This year's Bob-n-Broc' will take place at Rich Valley Golf Course in Rosemount, Minn. Immediately following the speedgolf tournament, there will be a 9-hole, shotgun-start, (slow) golf tournament. The tournament proceeds with benefit the Cynthia Schroeder Brochman Memorial scholarship at Saint Olaf College.
Kevin Brochman (firstname.lastname@example.org or 651-231-0779) is looking for participants for both tournaments as well as volunteers to help facilitate the event. Please contact him if you would like to participate. Bob-n-Broc' founder Cary Kangas says, "The whole event is a blast. You've got to see it to believe it!"
In December 2009, shortly after Brochman's death, her family established a scholarship in her honor at her alma mater, Saint Olaf College in Northfield, Minn. The endowment for Brochman is now at $13,730–just over half-way to the goal of $25,000. [Photo: Cindy at the 2005 Chicago speedgolf tournament. Photo courtesy: Cary Kangas.]
Additional donations to the scholarship fund will be accepted at the tournament. Donations may also be made online at the Saint Olaf College website. Be sure to check "Other" under "Designation" and write "Cynthia Schroeder Brochman Memorial Scholarship" under "Comments and Special Instructions."
It will surprise absolutely no one who knew Brochman to learn she was very successful at speedgolf immediately upon taking up the sport. Here are some of her results over the years, as shared by Cary Kangas.
|2005||Hit & Run*||Under 44||1st|
|2006||Hit & Run*||Under 42||2nd|
|2007||Hit & Run*||Under 45||2nd|
|2008||Hit & Run*||30-45||2nd|
#Chicago Speedgolf Classic
History of the Bob-n-Broc'
The Bob-n-Broc' was formerly called The Hit & Run. It was renamed this year in memory of two pioneers of speedgolf in Minnesota, Bob Feldman and Cindy Brochman. According to tournament founder Cary Kangas, "The Bob-n-Broc' is the country's oldest speedgolf tournament."
Kangas explains the history of the Bob-n-Broc' as follows:
"Bob Feldman was a dear friend of mine. He died a couple years ago from a type of leukemia linked to exposure to agent orange from when he was in Vietnam.
"Bob was a golfing buddy of mine. In 1988, we both took up running and ran races together. In the early 1990's, Bob found an article in Runner's World magazine about miler Steve Scott who had just set a record for the fastest round of golf. We were immediately interested in the idea and gave it a try. I consider Bob the founder of speedgolf in this area.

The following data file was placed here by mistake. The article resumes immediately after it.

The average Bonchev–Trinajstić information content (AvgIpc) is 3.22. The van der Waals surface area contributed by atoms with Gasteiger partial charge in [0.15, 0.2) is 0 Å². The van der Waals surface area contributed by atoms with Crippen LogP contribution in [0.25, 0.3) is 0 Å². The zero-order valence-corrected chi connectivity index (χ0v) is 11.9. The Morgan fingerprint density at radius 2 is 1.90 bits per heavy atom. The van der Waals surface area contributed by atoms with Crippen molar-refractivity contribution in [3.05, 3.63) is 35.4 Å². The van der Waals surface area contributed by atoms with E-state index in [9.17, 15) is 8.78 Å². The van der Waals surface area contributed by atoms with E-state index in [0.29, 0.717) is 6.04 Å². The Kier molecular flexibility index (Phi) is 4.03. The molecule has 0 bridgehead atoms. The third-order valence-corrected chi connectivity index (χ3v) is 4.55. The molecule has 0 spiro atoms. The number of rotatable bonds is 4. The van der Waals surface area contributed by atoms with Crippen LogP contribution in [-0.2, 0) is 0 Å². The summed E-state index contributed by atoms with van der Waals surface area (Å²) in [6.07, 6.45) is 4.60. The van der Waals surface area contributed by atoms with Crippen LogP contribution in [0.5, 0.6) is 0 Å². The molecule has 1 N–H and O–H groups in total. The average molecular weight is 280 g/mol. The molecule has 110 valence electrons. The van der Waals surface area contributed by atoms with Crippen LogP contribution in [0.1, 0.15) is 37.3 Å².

"After trying speedgolfing on our own a bit, in 1998 I decided to host a tournament to get others to try it. I got about 10-12 friends and co-workers (including Bob) to participate.
"I have continued to hold the tournament every year since then. The average number of participants is in the 10-12 range each year. It is mostly locals, but we have had people from Oregon and Virginia here as well. Roscoe Shaw, our speedgolf friend–and an F.O.C.–from Virginia says, 'Speedgolf is the slowest growing sport in America.'
"A few years ago (2005), I wanted to bolster participation. I routinely run the Trail Mix in Bloomington. So I printed some business cards with information on speedgolf, plus my contact information, and left them on the picnic tables by the Trail Mix finish line that year.
"A week later I got an email from Cindy asking about speedgolf. She and Kevin first participated in 2005 and then every year through 2008." [Photo: Cindy, in a familiar position: accepting awards, at the 2005 Minnesota speedgolf tournament. Photo courtesy: Cary Kangas.]
A few years ago Brochman and Kangas were interviewed by KSTP-TV photojournalist John Gross. The result was this fun report on speedgolf. Kangas recalls of that day, "She almost got a hole in one while he was filming the story."
The rules of speedgolf are simple. Participants play a round of golf, but they must run between strokes. Golfers do not have to run fast. At the end of 18 holes, the player's time (in minutes) is added to their golf score to determine their speedgolf score. The player with the lowest combined score wins. [Example: player shoots 93 in 61:40, your score is 154:40.]
A good golfer who runs slow will typically beat a marginal golfer who runs fast.
For more detailed information about the rules of speedgolf check out the web site for Speedgolf International.